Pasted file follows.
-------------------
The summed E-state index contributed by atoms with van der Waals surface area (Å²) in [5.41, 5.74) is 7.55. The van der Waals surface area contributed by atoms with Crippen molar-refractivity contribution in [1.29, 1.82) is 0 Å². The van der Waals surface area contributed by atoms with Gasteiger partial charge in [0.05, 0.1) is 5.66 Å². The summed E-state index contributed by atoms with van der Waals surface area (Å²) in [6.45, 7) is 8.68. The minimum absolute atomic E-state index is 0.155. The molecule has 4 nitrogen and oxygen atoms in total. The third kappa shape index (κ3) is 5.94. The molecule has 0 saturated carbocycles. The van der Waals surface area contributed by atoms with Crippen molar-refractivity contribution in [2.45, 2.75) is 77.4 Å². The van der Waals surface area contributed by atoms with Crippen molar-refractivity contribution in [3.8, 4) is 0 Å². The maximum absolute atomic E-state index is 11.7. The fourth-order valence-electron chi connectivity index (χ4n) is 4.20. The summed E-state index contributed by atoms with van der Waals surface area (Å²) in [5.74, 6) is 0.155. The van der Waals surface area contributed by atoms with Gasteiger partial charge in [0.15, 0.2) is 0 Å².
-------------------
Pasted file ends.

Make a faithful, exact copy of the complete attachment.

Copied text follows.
The summed E-state index contributed by atoms with van der Waals surface area (Å²) in [5.41, 5.74) is 7.55. The van der Waals surface area contributed by atoms with Crippen molar-refractivity contribution in [1.29, 1.82) is 0 Å². The van der Waals surface area contributed by atoms with Gasteiger partial charge in [0.05, 0.1) is 5.66 Å². The summed E-state index contributed by atoms with van der Waals surface area (Å²) in [6.45, 7) is 8.68. The minimum absolute atomic E-state index is 0.155. The molecule has 4 nitrogen and oxygen atoms in total. The third kappa shape index (κ3) is 5.94. The molecule has 0 saturated carbocycles. The van der Waals surface area contributed by atoms with Crippen molar-refractivity contribution in [2.45, 2.75) is 77.4 Å². The van der Waals surface area contributed by atoms with Crippen molar-refractivity contribution in [3.8, 4) is 0 Å². The maximum absolute atomic E-state index is 11.7. The fourth-order valence-electron chi connectivity index (χ4n) is 4.20. The summed E-state index contributed by atoms with van der Waals surface area (Å²) in [5.74, 6) is 0.155. The van der Waals surface area contributed by atoms with Gasteiger partial charge in [0.15, 0.2) is 0 Å².